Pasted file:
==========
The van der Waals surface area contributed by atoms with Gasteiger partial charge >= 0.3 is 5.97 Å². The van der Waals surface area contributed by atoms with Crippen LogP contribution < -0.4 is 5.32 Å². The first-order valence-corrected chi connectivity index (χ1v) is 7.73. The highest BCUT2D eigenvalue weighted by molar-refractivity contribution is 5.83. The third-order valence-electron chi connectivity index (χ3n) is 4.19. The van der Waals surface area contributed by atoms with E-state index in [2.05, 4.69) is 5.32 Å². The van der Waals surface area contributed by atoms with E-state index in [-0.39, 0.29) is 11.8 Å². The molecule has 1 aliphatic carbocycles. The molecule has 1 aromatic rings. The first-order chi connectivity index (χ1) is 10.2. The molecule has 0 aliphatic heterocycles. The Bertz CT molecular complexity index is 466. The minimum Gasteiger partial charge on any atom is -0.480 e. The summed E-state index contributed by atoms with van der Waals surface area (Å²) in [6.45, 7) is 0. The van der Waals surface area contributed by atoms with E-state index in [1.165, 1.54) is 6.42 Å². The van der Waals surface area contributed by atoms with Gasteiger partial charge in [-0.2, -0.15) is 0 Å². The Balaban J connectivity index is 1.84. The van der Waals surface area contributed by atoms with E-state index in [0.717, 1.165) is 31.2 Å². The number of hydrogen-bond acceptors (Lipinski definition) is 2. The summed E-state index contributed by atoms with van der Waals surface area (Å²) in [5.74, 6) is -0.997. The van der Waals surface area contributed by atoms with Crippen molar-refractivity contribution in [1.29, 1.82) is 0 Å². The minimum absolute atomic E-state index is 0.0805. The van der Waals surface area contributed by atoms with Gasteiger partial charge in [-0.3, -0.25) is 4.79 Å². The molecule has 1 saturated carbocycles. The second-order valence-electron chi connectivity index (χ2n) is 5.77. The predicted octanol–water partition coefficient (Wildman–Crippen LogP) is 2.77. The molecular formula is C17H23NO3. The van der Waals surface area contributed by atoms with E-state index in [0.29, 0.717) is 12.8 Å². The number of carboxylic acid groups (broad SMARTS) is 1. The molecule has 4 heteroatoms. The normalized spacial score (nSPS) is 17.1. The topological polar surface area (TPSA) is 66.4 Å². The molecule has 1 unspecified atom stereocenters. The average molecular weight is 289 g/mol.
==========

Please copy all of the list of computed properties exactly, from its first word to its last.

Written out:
The van der Waals surface area contributed by atoms with Gasteiger partial charge >= 0.3 is 5.97 Å². The van der Waals surface area contributed by atoms with Crippen LogP contribution < -0.4 is 5.32 Å². The first-order valence-corrected chi connectivity index (χ1v) is 7.73. The highest BCUT2D eigenvalue weighted by molar-refractivity contribution is 5.83. The third-order valence-electron chi connectivity index (χ3n) is 4.19. The van der Waals surface area contributed by atoms with E-state index in [2.05, 4.69) is 5.32 Å². The van der Waals surface area contributed by atoms with E-state index in [-0.39, 0.29) is 11.8 Å². The molecule has 1 aliphatic carbocycles. The molecule has 1 aromatic rings. The first-order chi connectivity index (χ1) is 10.2. The molecule has 0 aliphatic heterocycles. The Bertz CT molecular complexity index is 466. The minimum Gasteiger partial charge on any atom is -0.480 e. The summed E-state index contributed by atoms with van der Waals surface area (Å²) in [6.45, 7) is 0. The van der Waals surface area contributed by atoms with E-state index in [1.165, 1.54) is 6.42 Å². The van der Waals surface area contributed by atoms with Gasteiger partial charge in [-0.2, -0.15) is 0 Å². The Balaban J connectivity index is 1.84. The van der Waals surface area contributed by atoms with E-state index in [0.717, 1.165) is 31.2 Å². The number of hydrogen-bond acceptors (Lipinski definition) is 2. The summed E-state index contributed by atoms with van der Waals surface area (Å²) in [5.74, 6) is -0.997. The van der Waals surface area contributed by atoms with Crippen molar-refractivity contribution in [1.29, 1.82) is 0 Å². The minimum absolute atomic E-state index is 0.0805. The van der Waals surface area contributed by atoms with Gasteiger partial charge in [-0.3, -0.25) is 4.79 Å². The molecule has 1 saturated carbocycles. The second-order valence-electron chi connectivity index (χ2n) is 5.77. The predicted octanol–water partition coefficient (Wildman–Crippen LogP) is 2.77. The molecular formula is C17H23NO3. The van der Waals surface area contributed by atoms with E-state index in [0.29, 0.717) is 12.8 Å². The number of carboxylic acid groups (broad SMARTS) is 1. The molecule has 4 heteroatoms. The normalized spacial score (nSPS) is 17.1. The topological polar surface area (TPSA) is 66.4 Å². The molecule has 1 unspecified atom stereocenters. The average molecular weight is 289 g/mol.